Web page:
General Motors will repurchase 200 million shares of its own stock currently held by the U.S. Treasury, with the White House announcing plans to sell off its remaining 300 million shares within the next 12 to 15 months.
The automaker will pay $27.50 for the shares it will acquire, a 7.9% premium over the $25.49 closing price on December 18, 2012 – but that is also a sharp discount from the $33 price set during GM’s initial public offering in November 2010. And it means taxpayers will lose billions on the sale.
“This announcement is an important step in bringing closure to the successful auto industry rescue, it further removes the perception of government ownership of GM among customers, and it demonstrates confidence in GM’s progress and our future,” said Dan Akerson, chairman and CEO of GM.
The automaker noted that it will take a $400 million charge against earnings during the fourth quarter in connection with the stock repurchase.
As recently as a week ago, during a holiday event with reporters, CEO Akerson indicated his desire to have the government sell off its stake – though he gave no indication any move was imminent. Most analysts had not expected an announcement until sometime in early 2013.
Treasury has been under strong pressure to announce an exit plan – an issue that failed GOP presidential candidate Mitt Romney repeated frequently during his campaign. He called on the White House to sell off its stake last summer, though at that point GM was trading as low as $18.72 a share. At that price, the government would have received about $1.5 billion less than it will now get, a total of $5.5 billion for the initial 200 million share sell-off.
Industry analysts had estimated a sale price of $53 would be needed to recoup the government’s full investment in General Motors, however.
Both sides have been looking for a way to sell off the government’s remaining stake in what Washington calls “an orderly fashion.” There was clear concern that simply dumping 500 million shares onto the market all at once would cause havoc – and sharply depress GM’s stock price.
It is likely, insiders suggest, that the remaining 300 million shares will be sold off in chunks, rather than en masse, to minimize any market disruption.
There is also clear hope that as the economy continues to improve – and with auto sales expected to continue rebounding after a strong close to 2012 – GM’s share price will continue its upward momentum.
There are some issues that continue to nag the automaker, however, most notably its ongoing problems in Europe, where it is expected to report a loss for all of 2012 running between $1.5 billion and $1.8 billion, it recently signaled.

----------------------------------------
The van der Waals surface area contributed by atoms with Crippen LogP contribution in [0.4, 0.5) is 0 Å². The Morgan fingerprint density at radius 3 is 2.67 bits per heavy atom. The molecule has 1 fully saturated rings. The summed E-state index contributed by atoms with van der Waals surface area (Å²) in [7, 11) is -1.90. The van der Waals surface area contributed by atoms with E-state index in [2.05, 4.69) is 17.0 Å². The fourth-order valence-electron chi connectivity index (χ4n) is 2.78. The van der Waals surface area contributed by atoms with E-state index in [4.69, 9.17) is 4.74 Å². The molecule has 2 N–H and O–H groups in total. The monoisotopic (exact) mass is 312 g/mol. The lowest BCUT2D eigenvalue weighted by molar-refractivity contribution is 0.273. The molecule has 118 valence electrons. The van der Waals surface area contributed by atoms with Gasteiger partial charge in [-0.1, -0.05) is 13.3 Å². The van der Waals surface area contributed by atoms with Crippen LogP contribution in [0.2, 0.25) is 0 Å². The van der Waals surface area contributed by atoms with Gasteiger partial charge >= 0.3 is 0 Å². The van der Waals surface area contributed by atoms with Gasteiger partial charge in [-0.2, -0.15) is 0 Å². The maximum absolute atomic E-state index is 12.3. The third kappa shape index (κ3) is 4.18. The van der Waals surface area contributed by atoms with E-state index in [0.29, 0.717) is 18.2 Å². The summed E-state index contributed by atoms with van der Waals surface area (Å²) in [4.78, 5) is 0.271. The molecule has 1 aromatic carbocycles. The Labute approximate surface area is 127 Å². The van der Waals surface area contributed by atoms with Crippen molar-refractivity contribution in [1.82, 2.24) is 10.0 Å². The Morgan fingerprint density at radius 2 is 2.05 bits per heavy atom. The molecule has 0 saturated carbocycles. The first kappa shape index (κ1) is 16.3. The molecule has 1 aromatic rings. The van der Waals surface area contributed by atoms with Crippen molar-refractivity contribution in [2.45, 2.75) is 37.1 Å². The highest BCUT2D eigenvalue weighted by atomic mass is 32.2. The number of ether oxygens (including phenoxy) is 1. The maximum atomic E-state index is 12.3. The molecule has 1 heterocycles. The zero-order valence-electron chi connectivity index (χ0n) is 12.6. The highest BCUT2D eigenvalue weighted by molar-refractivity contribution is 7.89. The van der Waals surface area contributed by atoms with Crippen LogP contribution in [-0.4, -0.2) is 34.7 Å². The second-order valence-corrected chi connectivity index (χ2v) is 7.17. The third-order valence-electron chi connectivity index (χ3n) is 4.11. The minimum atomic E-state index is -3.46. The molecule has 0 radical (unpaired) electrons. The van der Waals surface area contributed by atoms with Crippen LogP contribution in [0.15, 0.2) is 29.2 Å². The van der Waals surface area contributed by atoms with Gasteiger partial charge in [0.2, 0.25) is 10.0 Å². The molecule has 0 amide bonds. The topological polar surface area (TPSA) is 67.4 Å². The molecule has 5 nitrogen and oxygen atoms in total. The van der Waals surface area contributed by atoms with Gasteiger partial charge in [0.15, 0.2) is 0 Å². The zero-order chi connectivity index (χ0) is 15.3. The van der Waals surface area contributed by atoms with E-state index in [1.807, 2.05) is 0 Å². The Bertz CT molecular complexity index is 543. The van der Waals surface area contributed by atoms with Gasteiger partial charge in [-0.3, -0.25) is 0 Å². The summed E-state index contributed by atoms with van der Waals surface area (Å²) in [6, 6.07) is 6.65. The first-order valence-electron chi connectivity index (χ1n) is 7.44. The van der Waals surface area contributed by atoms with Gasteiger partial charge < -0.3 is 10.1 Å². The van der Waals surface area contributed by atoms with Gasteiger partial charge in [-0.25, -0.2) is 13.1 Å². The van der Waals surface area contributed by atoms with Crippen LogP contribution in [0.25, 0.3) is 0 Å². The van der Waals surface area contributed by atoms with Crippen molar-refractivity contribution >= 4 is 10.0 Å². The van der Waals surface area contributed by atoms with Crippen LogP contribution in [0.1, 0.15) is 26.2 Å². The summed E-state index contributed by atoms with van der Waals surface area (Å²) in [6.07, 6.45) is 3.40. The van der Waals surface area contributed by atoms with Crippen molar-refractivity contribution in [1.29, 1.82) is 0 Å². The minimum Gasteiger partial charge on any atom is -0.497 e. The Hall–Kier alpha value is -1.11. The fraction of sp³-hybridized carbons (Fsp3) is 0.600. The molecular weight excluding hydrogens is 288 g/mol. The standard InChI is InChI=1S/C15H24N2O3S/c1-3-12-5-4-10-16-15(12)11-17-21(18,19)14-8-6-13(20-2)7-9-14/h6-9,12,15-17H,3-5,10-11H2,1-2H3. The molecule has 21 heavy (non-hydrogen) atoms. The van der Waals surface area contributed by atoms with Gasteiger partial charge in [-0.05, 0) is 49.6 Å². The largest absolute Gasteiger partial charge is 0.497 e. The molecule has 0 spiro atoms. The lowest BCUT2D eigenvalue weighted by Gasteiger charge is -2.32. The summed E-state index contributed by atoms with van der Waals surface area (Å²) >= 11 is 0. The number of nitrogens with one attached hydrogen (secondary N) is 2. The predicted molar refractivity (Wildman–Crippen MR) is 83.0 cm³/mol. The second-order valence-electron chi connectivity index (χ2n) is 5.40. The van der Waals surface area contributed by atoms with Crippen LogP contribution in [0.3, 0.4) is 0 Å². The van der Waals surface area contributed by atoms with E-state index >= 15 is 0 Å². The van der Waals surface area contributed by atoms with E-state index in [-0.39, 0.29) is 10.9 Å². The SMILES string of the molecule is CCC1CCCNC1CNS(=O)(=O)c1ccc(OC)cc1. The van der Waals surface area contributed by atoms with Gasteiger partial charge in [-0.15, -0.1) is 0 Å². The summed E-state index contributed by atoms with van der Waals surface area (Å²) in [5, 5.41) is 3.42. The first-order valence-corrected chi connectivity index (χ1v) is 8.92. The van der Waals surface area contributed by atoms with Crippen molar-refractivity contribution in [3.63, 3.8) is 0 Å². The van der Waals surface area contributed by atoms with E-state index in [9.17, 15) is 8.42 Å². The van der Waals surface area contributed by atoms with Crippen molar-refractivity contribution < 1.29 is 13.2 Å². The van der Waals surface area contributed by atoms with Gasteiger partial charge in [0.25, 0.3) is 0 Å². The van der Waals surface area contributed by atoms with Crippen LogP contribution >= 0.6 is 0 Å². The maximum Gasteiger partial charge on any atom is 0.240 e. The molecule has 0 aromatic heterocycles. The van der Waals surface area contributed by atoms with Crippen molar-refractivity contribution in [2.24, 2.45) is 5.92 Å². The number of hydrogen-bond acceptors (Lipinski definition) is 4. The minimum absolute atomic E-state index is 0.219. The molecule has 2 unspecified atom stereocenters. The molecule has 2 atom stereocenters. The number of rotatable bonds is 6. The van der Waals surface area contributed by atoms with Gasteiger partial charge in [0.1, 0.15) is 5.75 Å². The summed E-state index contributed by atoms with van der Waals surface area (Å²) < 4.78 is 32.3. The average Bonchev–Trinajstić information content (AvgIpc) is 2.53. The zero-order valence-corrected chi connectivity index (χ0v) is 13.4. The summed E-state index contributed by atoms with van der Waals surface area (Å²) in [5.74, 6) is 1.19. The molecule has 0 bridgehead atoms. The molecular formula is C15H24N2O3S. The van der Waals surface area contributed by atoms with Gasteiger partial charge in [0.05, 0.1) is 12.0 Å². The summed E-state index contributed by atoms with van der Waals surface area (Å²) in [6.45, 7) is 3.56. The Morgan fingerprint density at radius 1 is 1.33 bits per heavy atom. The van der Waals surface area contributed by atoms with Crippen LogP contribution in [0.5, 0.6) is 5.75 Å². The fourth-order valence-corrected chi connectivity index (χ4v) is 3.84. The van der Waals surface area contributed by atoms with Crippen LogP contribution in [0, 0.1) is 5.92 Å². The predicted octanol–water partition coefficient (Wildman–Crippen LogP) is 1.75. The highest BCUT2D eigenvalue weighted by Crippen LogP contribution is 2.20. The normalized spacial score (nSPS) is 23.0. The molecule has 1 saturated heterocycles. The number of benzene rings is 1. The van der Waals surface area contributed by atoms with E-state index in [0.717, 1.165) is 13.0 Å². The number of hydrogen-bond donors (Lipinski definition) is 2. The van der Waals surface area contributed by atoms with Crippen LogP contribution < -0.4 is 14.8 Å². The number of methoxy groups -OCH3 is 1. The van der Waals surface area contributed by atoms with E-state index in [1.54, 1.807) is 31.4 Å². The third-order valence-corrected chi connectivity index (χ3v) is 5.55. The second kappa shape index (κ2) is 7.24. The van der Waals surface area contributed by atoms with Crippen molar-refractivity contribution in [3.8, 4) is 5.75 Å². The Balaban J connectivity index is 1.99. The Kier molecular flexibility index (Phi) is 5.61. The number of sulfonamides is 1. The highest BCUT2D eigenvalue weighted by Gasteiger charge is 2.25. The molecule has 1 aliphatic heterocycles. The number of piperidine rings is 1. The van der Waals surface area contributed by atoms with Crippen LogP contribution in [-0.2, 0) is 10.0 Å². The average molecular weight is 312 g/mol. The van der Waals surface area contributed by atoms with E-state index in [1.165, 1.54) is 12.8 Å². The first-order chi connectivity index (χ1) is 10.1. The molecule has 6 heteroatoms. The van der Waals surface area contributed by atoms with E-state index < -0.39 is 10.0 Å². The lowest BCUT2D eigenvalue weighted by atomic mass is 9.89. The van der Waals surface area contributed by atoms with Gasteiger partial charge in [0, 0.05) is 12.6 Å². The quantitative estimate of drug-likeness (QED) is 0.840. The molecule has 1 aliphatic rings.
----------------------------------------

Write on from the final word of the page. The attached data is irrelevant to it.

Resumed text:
As part of the latest move, the government will remove some of the restrictions it had placed on General Motors as part of the 2009 bailout which ultimately totaled $49.5 billion.
While Akerson last week said the government had “stayed out” of GM’s day-to-day management, contrary to some early concerns, he nonetheless chafed over limits the White House had placed on senior management salaries. It also barred GM – and Chrysler, which also received a 2009 bailout – from owning corporate aircraft.
Salaries and bonuses will almost certainly rise to match those at competing makers, such as Ford, industry observers anticipate. And GM could announce plans to acquire new jets within a matter of weeks.
The automotive bailout proved extremely controversial, far more than the much larger rescue of U.S. banks. GM officials have acknowledged that their research shows some potential buyers won’t purchase products from what has been derisively called “Government Motors.” It’s unclear if the planned sell-off of stock will overcome that aversion.
But the likely loss of billions of dollars by the time all government stock is sold off – at the $27.50 share price, the ultimate loss would amount to around $12.75 billion – will continue to fuel debate.
For their part, White House officials defended the bailout and the newly announced stock repurchase by pointing out the long-term benefits to the country.
"The auto industry rescue helped save more than a million jobs during a severe economic crisis," U.S. Treasury Assistant Secretary for Financial Stability Timothy Massad said. “But (the rescue plan) was always meant to be a temporary, emergency program. The government should not be in the business of owning stakes in private companies for an indefinite period of time.”